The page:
Reflection for Today ▶️ ⏩ ⏹️
Jephthah's daughter, coming to meet her father. Wood engraving after Gustave Dor.
And Jephthah vowed a vow unto the Lord, and said, If thou shalt without fail deliver the children of Ammon into mine hands, Then it shall be, that whatsoever cometh forth of the doors of my house to meet me, when I return in peace from the children of Ammon, shall surely be the Lord's, and I will offer it up for a burnt offering.
— Judges 11:30-31
Jephthah makes a bargain with God, with the best of intentions: to ensure victory over the invading people of Ammon. On his return from the battle, victorious, the one that comes forth from Jephthah's door to meet him is his daughter, his only child. In grief he carries out his vow to God, his daughter a willing participant. This story stands in stark contrast to that of Abraham and Isaac.1 In the former story we learn that child sacrifice is abhorrent to God, and is subsequently banned in Mosaic Law. Isaac lives. This latter story is set at a time when God's laws are being flouted every which way, and it seems likely that the people did not even know the practice was disallowed, caught up as they were in the more barbaric traditions, and the Baal worship of the Canaanites. One may even wonder to which god Jephthah made his vow.
As shocking as the outcome was, the one thing we can stand in awe of is that Jephthah was true to his word. He made a bargain with (some) God, and when his condition had been met (death of the Ammonites) he felt duty-bound to meet his promise. How often today do people make vows to God in moments of desperation, and then renege on the promise once the desperation has passed? Too often, I would guess. It is easy to make a promise, so much harder to keep it. As François de La Rochefoucauld noted, "our promises are made in hope and kept in fear".2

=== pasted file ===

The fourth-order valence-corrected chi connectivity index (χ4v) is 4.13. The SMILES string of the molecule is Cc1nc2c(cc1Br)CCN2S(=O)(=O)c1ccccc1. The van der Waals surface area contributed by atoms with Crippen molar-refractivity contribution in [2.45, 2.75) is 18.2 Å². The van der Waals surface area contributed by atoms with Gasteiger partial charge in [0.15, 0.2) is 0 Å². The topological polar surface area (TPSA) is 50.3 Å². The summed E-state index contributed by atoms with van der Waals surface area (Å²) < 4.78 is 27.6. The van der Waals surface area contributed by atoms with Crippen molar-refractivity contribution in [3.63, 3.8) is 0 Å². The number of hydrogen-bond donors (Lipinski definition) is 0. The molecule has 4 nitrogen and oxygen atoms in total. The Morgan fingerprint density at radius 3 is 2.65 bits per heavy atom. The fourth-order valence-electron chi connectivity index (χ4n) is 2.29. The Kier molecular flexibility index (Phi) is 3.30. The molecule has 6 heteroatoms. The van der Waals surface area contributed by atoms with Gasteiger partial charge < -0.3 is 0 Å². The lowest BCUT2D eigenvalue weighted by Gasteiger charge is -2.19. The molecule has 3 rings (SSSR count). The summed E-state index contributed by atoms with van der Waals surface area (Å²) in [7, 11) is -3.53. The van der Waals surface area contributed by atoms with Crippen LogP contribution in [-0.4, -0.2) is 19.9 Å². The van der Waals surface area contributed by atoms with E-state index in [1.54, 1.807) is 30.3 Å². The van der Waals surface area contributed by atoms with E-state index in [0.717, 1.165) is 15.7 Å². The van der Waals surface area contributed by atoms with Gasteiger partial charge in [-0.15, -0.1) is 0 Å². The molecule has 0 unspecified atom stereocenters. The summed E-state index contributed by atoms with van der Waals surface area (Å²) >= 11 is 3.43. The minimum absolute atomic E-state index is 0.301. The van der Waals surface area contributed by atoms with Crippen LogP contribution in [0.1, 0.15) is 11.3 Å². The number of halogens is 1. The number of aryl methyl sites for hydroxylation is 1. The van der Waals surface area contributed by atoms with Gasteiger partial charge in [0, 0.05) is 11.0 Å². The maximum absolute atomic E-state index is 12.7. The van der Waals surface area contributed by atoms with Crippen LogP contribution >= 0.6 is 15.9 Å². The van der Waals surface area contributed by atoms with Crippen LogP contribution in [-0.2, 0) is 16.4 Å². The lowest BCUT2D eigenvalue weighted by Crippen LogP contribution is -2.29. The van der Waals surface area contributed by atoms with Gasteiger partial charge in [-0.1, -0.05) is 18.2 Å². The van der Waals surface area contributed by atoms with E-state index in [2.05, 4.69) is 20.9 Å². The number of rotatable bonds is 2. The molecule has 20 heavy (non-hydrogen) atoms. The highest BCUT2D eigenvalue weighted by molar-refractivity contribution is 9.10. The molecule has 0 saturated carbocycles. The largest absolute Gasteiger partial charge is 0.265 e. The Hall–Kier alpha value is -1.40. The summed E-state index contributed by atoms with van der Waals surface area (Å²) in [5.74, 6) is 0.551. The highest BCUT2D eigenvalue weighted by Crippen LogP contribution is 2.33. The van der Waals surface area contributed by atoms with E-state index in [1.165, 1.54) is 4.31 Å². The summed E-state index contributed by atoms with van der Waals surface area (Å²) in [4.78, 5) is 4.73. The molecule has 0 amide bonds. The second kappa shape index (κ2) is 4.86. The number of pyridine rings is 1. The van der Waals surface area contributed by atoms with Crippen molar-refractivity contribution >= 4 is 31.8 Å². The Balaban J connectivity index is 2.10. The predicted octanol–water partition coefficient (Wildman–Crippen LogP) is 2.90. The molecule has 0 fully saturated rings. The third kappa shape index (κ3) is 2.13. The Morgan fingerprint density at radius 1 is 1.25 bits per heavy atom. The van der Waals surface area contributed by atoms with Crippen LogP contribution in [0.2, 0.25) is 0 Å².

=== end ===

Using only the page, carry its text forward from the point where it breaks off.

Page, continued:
Broken promises abound in both literature and reality. Salesmen make us promises of benefits never realised. Marriage vows are torn asunder at the first sign of difficulty. Presidents are elected on promises they subsequently fail to keep—and we barely notice, so accustomed are we to the practice. As barbaric as Jephthah undoubtably was, he at least had integrity, something sorely lacking in modern times, especially when it comes to honouring our side of an agreement. Too often I have said to my children, "not now, I'll do it later" and then not done so, finding one excuse or another to justify my change of plan. Small things, perhaps, but if a moral law is to stand it must apply to all situations. The smallness of my broken promise does not make it less of a sin, and while I commit such breaches I have no right to stand in judgment of those who break their promises to me—including world leaders. The words of Jesus come to mind, Thou hypocrite, first cast out the beam out of thine own eye; and then shalt thou see clearly to cast out the mote out of thy brother's eye.3
1 I wrote about this episode in reflection 14, Parent
2 The Maximes of François VI, Duke de La Rochefoucauld, 1665
3 Matthew 7:5